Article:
must be set as starter task.
This can be achieved in the constructor of the block like this :

def __init(...)
# Other blcok stuff...
self._set_starter_task(2) # Task 1 is the second task
# or you can set it by name
self._set_starter_task("Task 1")

## Creating Project Containers

To create a project container the new block should inherit from
After that, the template id of the workfront template project and the required
and optional parameters should be provided. This can be done calling the parent
constructor and the methods **_set_required_fields** and
**_set_optional_fields** (you can make use of the **template_id_from_name**
function to get the template id):

class MyWFProjectContainer(WFProjectContainer)
def __init__(self, wf, prj_name):
tid = template_id_from_name(wf, "My WF Template")
super(MyWFProjectContainer, self).__init__(wf, tid, prj_name)

Then you can set the variables that will fullfill the parameter values of the
project calling the **set_param_value** method. For example:

def my_param_value(self):
return self._my_param_value

def my_param_value(self, v):
self._my_param_value = v
self.set_param_value("workfront_param_value_req", v)

You can check the **WFProjectEmailContainer** in
for a complete example.

### Using Blocks inside a Project Container

Blocks are made to be appended to a project container. A project container can
have one or more blocks of the same type.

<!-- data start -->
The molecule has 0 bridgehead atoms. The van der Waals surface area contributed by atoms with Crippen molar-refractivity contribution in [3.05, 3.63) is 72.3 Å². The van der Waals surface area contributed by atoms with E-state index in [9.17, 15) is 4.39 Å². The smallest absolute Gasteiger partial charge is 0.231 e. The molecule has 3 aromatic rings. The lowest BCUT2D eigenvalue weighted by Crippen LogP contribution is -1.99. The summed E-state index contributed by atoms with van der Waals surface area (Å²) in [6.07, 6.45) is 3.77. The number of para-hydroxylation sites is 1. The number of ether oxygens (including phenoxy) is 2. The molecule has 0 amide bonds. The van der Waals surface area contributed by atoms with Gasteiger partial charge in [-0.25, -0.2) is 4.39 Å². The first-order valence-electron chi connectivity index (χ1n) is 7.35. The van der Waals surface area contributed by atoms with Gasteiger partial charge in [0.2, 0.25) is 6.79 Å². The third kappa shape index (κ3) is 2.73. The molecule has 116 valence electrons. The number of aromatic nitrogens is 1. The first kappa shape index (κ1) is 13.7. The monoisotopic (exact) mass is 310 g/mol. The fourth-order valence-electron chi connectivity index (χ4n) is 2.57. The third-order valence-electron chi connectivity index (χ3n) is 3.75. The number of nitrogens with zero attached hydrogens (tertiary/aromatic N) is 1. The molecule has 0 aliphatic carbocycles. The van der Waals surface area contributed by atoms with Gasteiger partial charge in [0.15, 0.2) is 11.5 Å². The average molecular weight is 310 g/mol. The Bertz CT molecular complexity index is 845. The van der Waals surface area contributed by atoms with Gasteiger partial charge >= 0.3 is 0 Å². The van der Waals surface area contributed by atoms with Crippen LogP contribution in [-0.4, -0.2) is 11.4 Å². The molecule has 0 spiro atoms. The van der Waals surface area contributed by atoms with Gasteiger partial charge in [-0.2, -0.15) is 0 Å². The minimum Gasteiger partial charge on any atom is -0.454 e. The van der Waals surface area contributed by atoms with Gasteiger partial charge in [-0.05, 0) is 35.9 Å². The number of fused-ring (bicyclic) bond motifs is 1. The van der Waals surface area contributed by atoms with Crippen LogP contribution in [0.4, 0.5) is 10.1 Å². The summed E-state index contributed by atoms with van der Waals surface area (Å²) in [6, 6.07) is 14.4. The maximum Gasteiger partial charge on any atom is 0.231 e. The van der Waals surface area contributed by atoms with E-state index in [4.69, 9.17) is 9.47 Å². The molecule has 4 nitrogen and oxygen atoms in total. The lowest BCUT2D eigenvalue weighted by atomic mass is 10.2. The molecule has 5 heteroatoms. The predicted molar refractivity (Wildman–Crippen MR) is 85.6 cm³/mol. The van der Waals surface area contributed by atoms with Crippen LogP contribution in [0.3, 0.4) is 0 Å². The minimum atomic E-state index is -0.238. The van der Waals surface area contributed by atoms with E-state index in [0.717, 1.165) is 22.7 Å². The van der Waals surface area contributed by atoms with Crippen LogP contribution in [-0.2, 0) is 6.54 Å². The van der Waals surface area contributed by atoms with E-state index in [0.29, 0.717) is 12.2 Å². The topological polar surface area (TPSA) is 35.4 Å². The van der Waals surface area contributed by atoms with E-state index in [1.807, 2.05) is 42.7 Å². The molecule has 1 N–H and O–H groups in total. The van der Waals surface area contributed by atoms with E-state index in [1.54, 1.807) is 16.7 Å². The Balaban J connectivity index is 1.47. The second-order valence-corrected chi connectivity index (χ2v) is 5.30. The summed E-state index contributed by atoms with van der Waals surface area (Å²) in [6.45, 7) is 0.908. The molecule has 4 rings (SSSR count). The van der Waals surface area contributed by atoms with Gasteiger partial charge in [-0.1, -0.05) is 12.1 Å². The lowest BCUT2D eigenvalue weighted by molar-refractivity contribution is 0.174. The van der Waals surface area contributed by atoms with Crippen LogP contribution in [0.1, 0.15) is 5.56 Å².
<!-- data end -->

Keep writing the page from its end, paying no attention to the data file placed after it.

When adding a block to a project container, the block is appended to the project
making this new block, dependent of the last added block. So for example, if
block1, block2, block3 are appended to the same project block in that order,
the workfront project will be created so that the starter task in block2 will
only be excetuted when the last task in block1 is completed. The same happens to
block3; the starter task created that belongs to block3 will only start after
the last task from block2 finishes.

The project container does not have any restriction in the order that the blocks
are added to the project block, it is the user responsability to add the blocks
in an order that has some logic.

We recommend using project builders in order to make life easier for those who
want to create workfront projects using this library. This allows user to
re-use the code logic used to create particular workfront projects.

## Using Project Builders

To easily create projects you can use project builders. Project builders provide
a simple interface with setters to create different projects structures.

So for example, to create a simple email project with 2 test list and 1 seed
list you will do something similar to this:

from workfront.workfront import Workfront
from workfront_bridge.projects.email_builder import EmailProjectBuilder

# Create a Workfront Service object (using the workfront-sdk)
wf = Workfront("", "pass***")

# A project builder needs a Workfront service and a name to be constructed
builder = EmailProjectBuilder(wf, "Project Test Name")

# Then, the subject and a html is needed to be validated:
.set_subject("This is the subject!")
# In the case of email builder you can use a zip to construct the html. In that
# case you will use this:
# b.set_html_zip("s3://some/s3/path/")

# Then, add two test list and a live seed list

# Finally, build and obtain the Workfront project
wf_project =
# When calling build a WFBrigeException can arise telling you if some
# parameters are missing, or something is wrong.

Project details

Release history Release notifications | RSS feed

This version


Download files

Download the file for your platform. If you're not sure which to choose, learn more about installing packages.

Source Distribution

workfront-bridge-0.1.tar.gz (11.5 kB view hashes)

Uploaded source

Supported by

AWS AWS Cloud computing and Security Sponsor Datadog Datadog Monitoring Fastly Fastly CDN Google Google Download Analytics Microsoft Microsoft PSF Sponsor Pingdom Pingdom Monitoring Sentry Sentry Error logging StatusPage StatusPage Status page